You will have to be a little more careful in the Center-South, during the spring and summer days, especially if hot and dry. The soil must always remain fresh: a thick mulch based on vegetable debris or, better still, pine bark can help us in this. With very high temperatures, the plant can benefit, in the evening, from leaf sprays that allow it to cool off and rehydrate.
To keep the soil vital and aerated, it is advisable to spread a good quantity of floured manure at the base in autumn to be incorporated into the soil in spring, with a light hoeing. Adding a little peat can be useful for maintaining the pH of the soil.
In March, it is good to distribute fertilizer for acidophilic plants or flowering plants, possibly with slow release, in the area covered by the foliage.
How to prune the magnolia
Pruning is not strictly necessary for magnolias. They grow with a naturally open and elegant shape.
However, if we want to educate them in a particular way, it is good to do it in the first 5 years of life, intervening after flowering, towards the end of April.
In emergency cases, to eliminate exhausted branches or branches damaged by cold or diseases, it is possible to intervene even in mid-autumn. The ideal is to operate by removing only those that are dead or that at birth appear particularly fragile.
Pests of magnolia
These are hardy plants. For flowering, the greatest danger is represented by slugs, which climb up the branches and feed on the young and tender buds. Let's keep them away with special products.
There is also the danger of root rot (which must be prevented with good drainage) and leaf drying (caused by excessive heat).
Propagate the magnolia
M. can be propagated by seed, cutting, layering or grafting. All of them, except the first, guarantee the maintenance of the peculiar characteristics of the cultivar, but to implement them you have to be quite experienced.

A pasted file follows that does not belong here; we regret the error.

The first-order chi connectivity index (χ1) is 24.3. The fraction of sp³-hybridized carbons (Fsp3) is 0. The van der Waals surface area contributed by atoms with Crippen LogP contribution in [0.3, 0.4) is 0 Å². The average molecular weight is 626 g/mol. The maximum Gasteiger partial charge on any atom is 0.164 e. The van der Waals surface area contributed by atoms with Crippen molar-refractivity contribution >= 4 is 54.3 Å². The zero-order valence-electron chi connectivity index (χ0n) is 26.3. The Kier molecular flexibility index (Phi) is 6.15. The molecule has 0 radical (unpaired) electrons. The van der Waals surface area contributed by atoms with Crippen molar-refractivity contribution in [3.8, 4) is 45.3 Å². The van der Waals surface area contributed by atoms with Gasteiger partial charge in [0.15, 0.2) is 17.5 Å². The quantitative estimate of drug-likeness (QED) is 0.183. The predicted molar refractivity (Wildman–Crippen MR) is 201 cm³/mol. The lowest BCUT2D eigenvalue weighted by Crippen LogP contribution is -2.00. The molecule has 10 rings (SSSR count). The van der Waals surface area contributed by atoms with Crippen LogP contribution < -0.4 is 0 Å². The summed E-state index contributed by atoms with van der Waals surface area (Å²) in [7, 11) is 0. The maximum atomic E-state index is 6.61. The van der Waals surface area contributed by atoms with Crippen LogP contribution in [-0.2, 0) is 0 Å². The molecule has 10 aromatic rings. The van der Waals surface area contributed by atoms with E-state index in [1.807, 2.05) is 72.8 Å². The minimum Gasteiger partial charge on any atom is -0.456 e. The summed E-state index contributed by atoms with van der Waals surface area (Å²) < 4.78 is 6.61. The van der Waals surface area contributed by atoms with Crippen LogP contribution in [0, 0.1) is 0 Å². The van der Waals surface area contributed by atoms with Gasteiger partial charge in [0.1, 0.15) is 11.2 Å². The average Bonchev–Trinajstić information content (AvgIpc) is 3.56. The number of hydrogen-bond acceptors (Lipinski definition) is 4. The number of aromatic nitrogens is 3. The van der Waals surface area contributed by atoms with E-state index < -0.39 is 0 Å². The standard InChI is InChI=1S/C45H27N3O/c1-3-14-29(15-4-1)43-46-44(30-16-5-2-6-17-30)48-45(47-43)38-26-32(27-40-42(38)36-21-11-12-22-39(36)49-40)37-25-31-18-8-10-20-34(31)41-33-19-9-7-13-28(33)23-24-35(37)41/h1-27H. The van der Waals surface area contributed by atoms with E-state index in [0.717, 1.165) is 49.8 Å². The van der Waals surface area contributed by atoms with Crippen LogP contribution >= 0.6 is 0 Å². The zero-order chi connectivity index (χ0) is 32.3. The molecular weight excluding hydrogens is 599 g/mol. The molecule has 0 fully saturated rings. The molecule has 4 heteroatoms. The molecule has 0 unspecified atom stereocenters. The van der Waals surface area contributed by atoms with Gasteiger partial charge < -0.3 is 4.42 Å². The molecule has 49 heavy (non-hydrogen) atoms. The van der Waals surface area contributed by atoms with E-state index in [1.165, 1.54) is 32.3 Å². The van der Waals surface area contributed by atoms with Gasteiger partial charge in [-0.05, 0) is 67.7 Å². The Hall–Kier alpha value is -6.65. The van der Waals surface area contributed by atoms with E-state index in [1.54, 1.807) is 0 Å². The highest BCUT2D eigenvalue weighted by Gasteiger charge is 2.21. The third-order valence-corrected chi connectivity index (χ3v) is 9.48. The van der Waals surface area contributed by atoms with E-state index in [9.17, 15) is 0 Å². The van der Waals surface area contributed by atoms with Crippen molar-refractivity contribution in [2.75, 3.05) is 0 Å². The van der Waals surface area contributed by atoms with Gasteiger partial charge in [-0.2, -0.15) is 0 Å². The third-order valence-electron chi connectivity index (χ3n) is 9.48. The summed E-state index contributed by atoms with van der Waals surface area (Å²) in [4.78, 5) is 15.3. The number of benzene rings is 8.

It is certainly preferable to layering, which is really difficult to achieve. It is carried out on semi-finished wood, proceeding in mid-summer. We cut healthy and vigorous shoots with clean, sharp shears, below one eye, leaving a small tab of bark. We eliminate the apical bud and leave only a couple of leaves. We sprinkle with a rooting compound and insert in boxes with substrate obtained with soil, field earth, sand and perlite, in equal parts. We keep in a warm and humid, but shaded greenhouse.
Grafting by approximation is the most used, especially on the most difficult cultivars to cut. This technique also gives the possibility to choose a more tolerant root system towards limestone and high pH.
The subjects, obtained from seed, most used are M. kobus (for deciduous trees) and M. Grandiflora (for evergreens).
Variety of magnolia
There are more than 125 species of Magnolia and the hybrids and cultivars are not counted. Here are the most common:
|Guy||Variety||Flowers||Height||Flowering period||Other characteristics||Other|
|Deciduous leaf||Magnolia kobus||Small fragrant white flowers, pink fruits||Up to 10 m||March April||Tolerates calcareous soil. Suitable for this as a rootstock. Withstands up to -15 ° C and withstands the shade||From Japan|
Among the simplest and most tolerant
|Magnolia x loebneri||Star flowers, up to 14 petals, from white to soft pink||From 5 to 10 m||April||Hybrid available in different cultivars||Full sun, tolerates late frosts well|
|Magnolia x soulangeana||Cream flowers with pink streaks, tulip-shaped.||Up to 6 m||April May||Withstands up to -20 ° C|
Many cultivars available
|Very widespread, spreading habit, flowers before the leaves|
|Magnolia liliiflora||Long, white or purple petals. Approximately 7 cm in diameter||Up to 4 m||From April to July, the longest. Can repeat in the fall||Up to -15 ° C Beautiful pointed and shiny leaves||Cultivar: nigra (compact), purpurea (pink flowers).|
|Starry magnolia||Large starry flowers all along the branch||Very compact, up to 3 m||March April||Very rustic and resistant, down to -25 ° C||It also grows in calcareous soil. Suitable for vases|
|Magnolia denudata||Cup-shaped, white, about 15 cm in diameter||5 to 10 m, pyramidal shape||March April||Up to -15 ° C||From China, large, glossy leaves|
|Magnolia sieboldi||Cupped, semi-dependent, white with red center, very fragrant||10 foot||May||Very rustic||From Japan and Korea. Thin branches and oblong leaves. Acid soil.|
Suitable for vase
|Magnolia obovata||Large, cupped, creamy white and / or purple, very fragrant||30 m||May June||Very rustic||From Japan|
Leaves up to 45 cm and 20 cm wide, very beautiful
|Magnolia stellata x liliflora "Susan"||Large, tulip-shaped dark pink, very fragrant||2-4 meters||April May||Up to -15 ° C||Interesting foliage, also suitable for pots|
|Persistent leafy||Magnolia grandiflora||Cupped flowers, large, in white, pink or purple. Very fragrant||More than 30 meters||Very long, generally from June to September-October||Up to -25 ° C||Originally from the United States|
Available in many varieties and cultivars with different flower colors, but also variegated leaves.
Among the most widespread in the North.